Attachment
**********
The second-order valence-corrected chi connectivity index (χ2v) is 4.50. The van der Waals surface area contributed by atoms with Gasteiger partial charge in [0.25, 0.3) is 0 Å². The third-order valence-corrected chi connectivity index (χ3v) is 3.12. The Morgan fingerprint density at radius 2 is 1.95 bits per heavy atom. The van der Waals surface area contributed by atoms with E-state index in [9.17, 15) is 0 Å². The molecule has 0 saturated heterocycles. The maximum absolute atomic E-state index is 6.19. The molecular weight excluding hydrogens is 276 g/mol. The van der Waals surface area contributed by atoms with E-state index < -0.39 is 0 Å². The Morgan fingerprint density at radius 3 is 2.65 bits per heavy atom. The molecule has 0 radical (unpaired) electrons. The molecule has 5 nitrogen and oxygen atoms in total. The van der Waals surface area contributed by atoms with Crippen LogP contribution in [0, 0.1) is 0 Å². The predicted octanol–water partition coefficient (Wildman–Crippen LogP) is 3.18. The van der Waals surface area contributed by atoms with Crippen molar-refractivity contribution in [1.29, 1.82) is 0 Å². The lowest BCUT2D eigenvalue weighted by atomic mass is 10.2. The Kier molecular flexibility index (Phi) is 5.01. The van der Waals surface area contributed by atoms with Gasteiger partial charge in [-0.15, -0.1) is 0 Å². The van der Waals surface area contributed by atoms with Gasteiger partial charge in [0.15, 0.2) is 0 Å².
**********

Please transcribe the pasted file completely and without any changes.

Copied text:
The second-order valence-corrected chi connectivity index (χ2v) is 4.50. The van der Waals surface area contributed by atoms with Gasteiger partial charge in [0.25, 0.3) is 0 Å². The third-order valence-corrected chi connectivity index (χ3v) is 3.12. The Morgan fingerprint density at radius 2 is 1.95 bits per heavy atom. The van der Waals surface area contributed by atoms with E-state index in [9.17, 15) is 0 Å². The molecule has 0 saturated heterocycles. The maximum absolute atomic E-state index is 6.19. The molecular weight excluding hydrogens is 276 g/mol. The van der Waals surface area contributed by atoms with E-state index < -0.39 is 0 Å². The Morgan fingerprint density at radius 3 is 2.65 bits per heavy atom. The molecule has 0 radical (unpaired) electrons. The molecule has 5 nitrogen and oxygen atoms in total. The van der Waals surface area contributed by atoms with Crippen LogP contribution in [0, 0.1) is 0 Å². The predicted octanol–water partition coefficient (Wildman–Crippen LogP) is 3.18. The van der Waals surface area contributed by atoms with Crippen molar-refractivity contribution in [1.29, 1.82) is 0 Å². The lowest BCUT2D eigenvalue weighted by atomic mass is 10.2. The Kier molecular flexibility index (Phi) is 5.01. The van der Waals surface area contributed by atoms with Gasteiger partial charge in [-0.15, -0.1) is 0 Å². The van der Waals surface area contributed by atoms with Gasteiger partial charge in [0.15, 0.2) is 0 Å².